At the turn of the millennium, the international image of professional sportswomen in Iran was simply not there – but, times are changing. In this four part series, we applaud the women that have overcome all odds to redefine the rules. Here, we conclude with Mona Seraji, the woman that made her mark on snow and sea leavng men in her wake.
Before she took to the waves with Easkey Britton, Mona Seraji was a proficient snowboarder. “When I first strapped my feet onto the board, I felt like I had found a missing part of my body,” she smiles. A favourite pastime amongst Iranians, skiing has been a definitive part of Persian culture since 1938. And today superb hotels like Shemshak’s newly opened and architecturally inspired Barin and Iran’s initiation of the World Alpine Skiing and World Para Snowboard Competitions solidify the importance of winter sports for the country.
From the age of eight you could find Seraji spending her weekends on the slopes with her mother. “I was immediately in love with the snow and mountains,” she recalls. Her first experience of snowboarding came later at the age of 15 when, by chance, her skis fell from her sister’s car rendering them unusable. Recalling a shop selling snowboards, Seraji took a chance on a new direction and never looked back.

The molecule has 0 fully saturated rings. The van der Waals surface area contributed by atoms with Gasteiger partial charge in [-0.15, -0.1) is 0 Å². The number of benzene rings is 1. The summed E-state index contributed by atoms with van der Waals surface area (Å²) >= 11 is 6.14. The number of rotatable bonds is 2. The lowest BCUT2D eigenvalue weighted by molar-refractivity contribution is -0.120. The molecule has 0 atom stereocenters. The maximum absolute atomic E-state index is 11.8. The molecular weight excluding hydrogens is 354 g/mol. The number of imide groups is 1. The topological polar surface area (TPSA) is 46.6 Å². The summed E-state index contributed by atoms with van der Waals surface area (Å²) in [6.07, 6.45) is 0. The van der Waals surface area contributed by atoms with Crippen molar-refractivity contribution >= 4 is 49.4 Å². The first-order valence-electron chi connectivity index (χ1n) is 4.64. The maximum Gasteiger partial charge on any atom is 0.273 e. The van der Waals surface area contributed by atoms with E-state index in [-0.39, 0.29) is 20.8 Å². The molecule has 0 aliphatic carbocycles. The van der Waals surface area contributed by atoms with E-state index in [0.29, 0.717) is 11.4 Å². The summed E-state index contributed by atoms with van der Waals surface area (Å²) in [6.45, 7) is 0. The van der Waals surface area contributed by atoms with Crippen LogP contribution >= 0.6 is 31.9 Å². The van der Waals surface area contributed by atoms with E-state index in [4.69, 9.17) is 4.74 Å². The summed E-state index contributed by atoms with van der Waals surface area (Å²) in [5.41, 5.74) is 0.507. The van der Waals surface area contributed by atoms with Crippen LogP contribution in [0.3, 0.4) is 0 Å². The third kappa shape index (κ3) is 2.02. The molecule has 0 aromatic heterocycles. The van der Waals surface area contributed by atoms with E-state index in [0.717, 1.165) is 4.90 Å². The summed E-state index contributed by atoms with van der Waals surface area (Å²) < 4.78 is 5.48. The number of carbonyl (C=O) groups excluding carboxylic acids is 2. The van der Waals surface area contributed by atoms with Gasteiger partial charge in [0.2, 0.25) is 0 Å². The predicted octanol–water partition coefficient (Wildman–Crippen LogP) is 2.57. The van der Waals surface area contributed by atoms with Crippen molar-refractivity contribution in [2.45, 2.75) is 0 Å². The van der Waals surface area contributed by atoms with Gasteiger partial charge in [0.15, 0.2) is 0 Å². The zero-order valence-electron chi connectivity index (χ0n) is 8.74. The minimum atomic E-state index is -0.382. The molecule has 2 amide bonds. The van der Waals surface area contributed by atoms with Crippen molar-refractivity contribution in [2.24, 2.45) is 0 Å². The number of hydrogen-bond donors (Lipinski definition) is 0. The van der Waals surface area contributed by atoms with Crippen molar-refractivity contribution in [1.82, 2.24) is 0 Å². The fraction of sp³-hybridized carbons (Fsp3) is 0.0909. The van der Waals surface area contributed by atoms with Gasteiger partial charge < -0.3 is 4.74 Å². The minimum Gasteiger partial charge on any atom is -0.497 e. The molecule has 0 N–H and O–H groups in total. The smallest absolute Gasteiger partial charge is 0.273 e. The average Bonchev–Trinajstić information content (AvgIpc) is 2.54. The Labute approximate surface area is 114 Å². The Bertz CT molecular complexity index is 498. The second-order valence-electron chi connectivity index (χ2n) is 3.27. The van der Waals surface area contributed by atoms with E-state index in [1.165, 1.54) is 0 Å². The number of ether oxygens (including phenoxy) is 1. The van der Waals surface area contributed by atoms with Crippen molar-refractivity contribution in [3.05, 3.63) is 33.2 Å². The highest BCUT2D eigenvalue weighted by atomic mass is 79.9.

Challenging any objective that comes in her way Seraji continues to advocate the spirit of adventure to young Iranian women
Dividing her time between the three main resorts surrounding Tehran, Shemshak, Darbandsar and Dizin Seraji’s skills on the snow quickly garnered attention. The self-belief demonstrated by Persian sportswomen is a palpable force, but when Seraji made the decision to abandon her career as a designer she was met with a certain level of objection form those around her. “Initially my family disagreed with me trying to snowboard as a profession,” she recounts. “Such a thing was not common back in those days.” But in time her success helped to alleviate those concerns. “Now, my parents are supporting me to the fullest, they have begun to believe that there are different ways to be successful in life,” she shares.
Seraji started her year as the first person from the Middle East to compete in the Freeride World Qualifier, an astonishing feat in itself, but made all the more remarkable considering the sizable injury she sustained in 2013. “I was injured over-shooting a kicker on the Dizin Ski Slope, fooling around with my friends,” she recalls. “It left me with a broken spine and now I’ll have two mental rods in my spine forever.” But like all twists of fate Seraji’s injury opened her up to another new opportunity and sport. When Dr. Britton arrived she was an ideal candidate to be one of the first to join her on the waves. “Surfing in my own country just six months post spinal surgery felt amazing,” she enthuses. “It helped me to regain my courage.”
Challenging any objective that comes in her way Seraji continues to advocate the spirit of adventure to young Iranian women. And amidst her high-octane schedule running the numerous community-driven projects that spun from her surfing encounter, perfecting her sport, not to mention making a living as a snowboard instructor Seraji’s relentless energy has given her a pivotal role amongst the remarkable Persian women defining the image of the powerful sportswoman in Iran.